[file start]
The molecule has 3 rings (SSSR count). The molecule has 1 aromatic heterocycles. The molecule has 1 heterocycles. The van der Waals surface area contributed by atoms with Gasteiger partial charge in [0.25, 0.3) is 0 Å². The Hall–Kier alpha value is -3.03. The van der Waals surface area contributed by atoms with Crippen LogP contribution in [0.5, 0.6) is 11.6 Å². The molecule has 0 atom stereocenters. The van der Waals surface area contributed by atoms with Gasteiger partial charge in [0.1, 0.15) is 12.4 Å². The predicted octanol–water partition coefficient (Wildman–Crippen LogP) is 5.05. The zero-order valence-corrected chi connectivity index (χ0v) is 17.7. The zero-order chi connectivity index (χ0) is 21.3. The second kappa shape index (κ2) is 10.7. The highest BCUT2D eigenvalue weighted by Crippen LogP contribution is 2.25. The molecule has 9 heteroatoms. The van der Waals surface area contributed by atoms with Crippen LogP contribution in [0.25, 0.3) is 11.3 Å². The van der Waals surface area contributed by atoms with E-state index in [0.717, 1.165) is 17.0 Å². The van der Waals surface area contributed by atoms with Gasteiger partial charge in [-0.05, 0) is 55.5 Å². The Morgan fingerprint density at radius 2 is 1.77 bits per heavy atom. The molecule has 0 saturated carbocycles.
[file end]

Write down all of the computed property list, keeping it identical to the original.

The molecule has 3 rings (SSSR count). The molecule has 1 aromatic heterocycles. The molecule has 1 heterocycles. The van der Waals surface area contributed by atoms with Gasteiger partial charge in [0.25, 0.3) is 0 Å². The Hall–Kier alpha value is -3.03. The van der Waals surface area contributed by atoms with Crippen LogP contribution in [0.5, 0.6) is 11.6 Å². The molecule has 0 atom stereocenters. The van der Waals surface area contributed by atoms with Gasteiger partial charge in [0.1, 0.15) is 12.4 Å². The predicted octanol–water partition coefficient (Wildman–Crippen LogP) is 5.05. The zero-order valence-corrected chi connectivity index (χ0v) is 17.7. The zero-order chi connectivity index (χ0) is 21.3. The second kappa shape index (κ2) is 10.7. The highest BCUT2D eigenvalue weighted by Crippen LogP contribution is 2.25. The molecule has 9 heteroatoms. The van der Waals surface area contributed by atoms with Crippen LogP contribution in [0.25, 0.3) is 11.3 Å². The van der Waals surface area contributed by atoms with E-state index in [0.717, 1.165) is 17.0 Å². The van der Waals surface area contributed by atoms with Gasteiger partial charge in [-0.05, 0) is 55.5 Å². The Morgan fingerprint density at radius 2 is 1.77 bits per heavy atom. The molecule has 0 saturated carbocycles.